As Marx put it in the Grundrisse: "The worker cannot become rich in this exchange, since, in exchange for his labour capacity as a fixed, available magnitude, he surrenders its creative power, like Esau his birthright for a mess of pottage.

"Rather, he necessarily impoverishes himself... because the creative power of his labour establishes itself as the power of capital, as an alien power confronting him. He divests himself of labour as the force productive of wealth; capital appropriates it, as such...

"The productivity of his labour, his labour in general, in so far as it is not a capacity but a motion, real labour, comes to confront the worker as an alien power; capital, inversely, realises itself through the appropriation of alien labour".

While, structurally, the terms of exchange of other commodities appear as an impersonal matter (barring this or that case of cheating), structurally the exchange between labour-power and capital leads into class struggle over the amount and intensity of labour to be extracted when the capitalists "consume" the labour-power they have bought. Workers become less "timid".

The term "working class" first appears in Capital in chapter 10, on the working day, where Marx shows that the length and intensity of the working day must be set not by exchange-relations in general, but by struggle between the capitalist class and the working class.

In the course of that struggle, workers who come to look at society not just as individual workers, but from the viewpoint of the working-class collective which lives in and struggles over similar working-day norms to theirs, can come to perceive exploitation as structural, not just as a matter of exceptionally low wages, and productive powers as their own and not just (as appears in the market) belonging to capital.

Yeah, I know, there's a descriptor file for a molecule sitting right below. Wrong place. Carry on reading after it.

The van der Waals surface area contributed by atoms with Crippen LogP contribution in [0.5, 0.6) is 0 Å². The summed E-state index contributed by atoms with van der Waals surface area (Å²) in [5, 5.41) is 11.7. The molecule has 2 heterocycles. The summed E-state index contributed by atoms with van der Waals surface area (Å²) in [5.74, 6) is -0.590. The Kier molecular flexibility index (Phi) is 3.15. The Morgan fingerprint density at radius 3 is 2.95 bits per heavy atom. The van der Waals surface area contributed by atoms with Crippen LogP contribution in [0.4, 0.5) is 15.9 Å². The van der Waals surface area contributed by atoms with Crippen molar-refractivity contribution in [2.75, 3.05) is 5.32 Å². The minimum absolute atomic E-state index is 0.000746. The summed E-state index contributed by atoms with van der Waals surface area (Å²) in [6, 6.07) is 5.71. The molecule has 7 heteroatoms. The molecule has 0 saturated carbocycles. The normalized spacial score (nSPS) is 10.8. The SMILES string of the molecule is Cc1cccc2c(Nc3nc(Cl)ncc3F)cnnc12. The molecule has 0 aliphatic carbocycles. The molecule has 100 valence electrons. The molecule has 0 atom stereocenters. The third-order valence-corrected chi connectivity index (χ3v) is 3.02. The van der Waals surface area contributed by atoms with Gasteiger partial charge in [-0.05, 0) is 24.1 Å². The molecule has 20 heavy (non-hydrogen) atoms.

Of course, in periods of low and scattered working-class struggle, that perception will be dim and often swamped. Of course, even in the times of highest struggle, it requires agitation, organisation, and education to build the perception into a social overview. Marx certainly knew that: throughout his whole time living in England, the British working class had little organisation other than craft-minded trade unions, scarcely "liberal-labour" in politics.

But the possibility is there. Despite everything, in most times, in most places, workers tend to be more left-wing and socialist-minded than capitalists and middle-class people. And workers have the basis for the collective organisation and solidarity which can make socialism reality: no other class has, though individuals from other classes can and do play a big part in helping along that organisation.

When he discusses the state, Heinrich is at pains to stress the complexities, the degree to which state operations have autonomy from general capitalist imperatives. But the same is even more true of the working class.

In the 1970s, a version of Marxist thinking almost the inverse of Heinrich's gained currency, in Italy especially. The "operaisti" ("workerists") read Marx by focusing on chapter 15 of Capital, where the term "working-class" is used frequently, and argued that in fact the struggles of the working class drove capitalist development. With some justice in the times of the great workers' struggles of the late 1960s and early 70s, but often with drunken overoptimism, they wrote that: "The alternative exists as a murmuring among the proletariat".